A CHEESESTEAK STAND in Philadelphia became a makeshift opera stage. In Charlotte, a symphony serenaded Macy’s shoppers with Christmas carols. Trumpeters walked through Miami International Airport on Thanksgiving weekend playing “America” from West Side Story. Out came the cellphones, the cameras, the mouths agape. They’d all just witnessed a Random Act of Culture.
Since October, the nonprofit Knight Foundation has funded hundreds of popup operas and chorale performances in cities where the Knight brothers own newspapers. “We’re trying to remind people that they care about the classics,” said Dennis Scholl, the Knight Foundation’s vice president of arts and the man behind this onslaught of goodwill.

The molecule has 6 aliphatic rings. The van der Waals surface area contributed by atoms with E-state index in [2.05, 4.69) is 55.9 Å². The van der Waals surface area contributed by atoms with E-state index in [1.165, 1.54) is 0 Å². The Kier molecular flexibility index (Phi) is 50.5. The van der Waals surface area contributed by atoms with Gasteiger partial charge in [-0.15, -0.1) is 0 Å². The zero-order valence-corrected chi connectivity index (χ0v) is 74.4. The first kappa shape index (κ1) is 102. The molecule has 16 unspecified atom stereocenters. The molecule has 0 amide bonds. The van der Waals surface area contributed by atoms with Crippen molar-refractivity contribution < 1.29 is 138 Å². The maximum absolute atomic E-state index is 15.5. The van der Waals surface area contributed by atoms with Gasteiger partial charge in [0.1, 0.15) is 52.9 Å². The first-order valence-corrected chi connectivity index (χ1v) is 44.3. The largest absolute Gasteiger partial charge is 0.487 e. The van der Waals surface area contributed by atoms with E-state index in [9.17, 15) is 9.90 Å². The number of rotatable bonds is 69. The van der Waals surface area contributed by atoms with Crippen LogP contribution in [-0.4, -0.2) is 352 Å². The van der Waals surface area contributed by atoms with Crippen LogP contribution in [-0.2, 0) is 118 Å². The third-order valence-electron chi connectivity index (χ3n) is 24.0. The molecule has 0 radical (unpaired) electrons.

The foundation doesn’t have its sights set on Seattle, but the Emerald City might not need its help. After all, maestro Gerard Schwarz, the Seattle Symphony Chorale, and members of 80 different local ensembles managed to shock and awe the holiday crowds at Nordstrom in December with an impromptu performance of Handel’s Messiah.
In fact, such events could be the future of Seattle arts. In March, Seattle Art Museum staged “interventions” in which dancers donned “soundsuits” designed by artist Nick Cave and performed all over the city. And, asked if her organization has any more surprise recitals up its tuxedo sleeve, Symphony spokesperson Jill Becker let slip: “We’d love to.”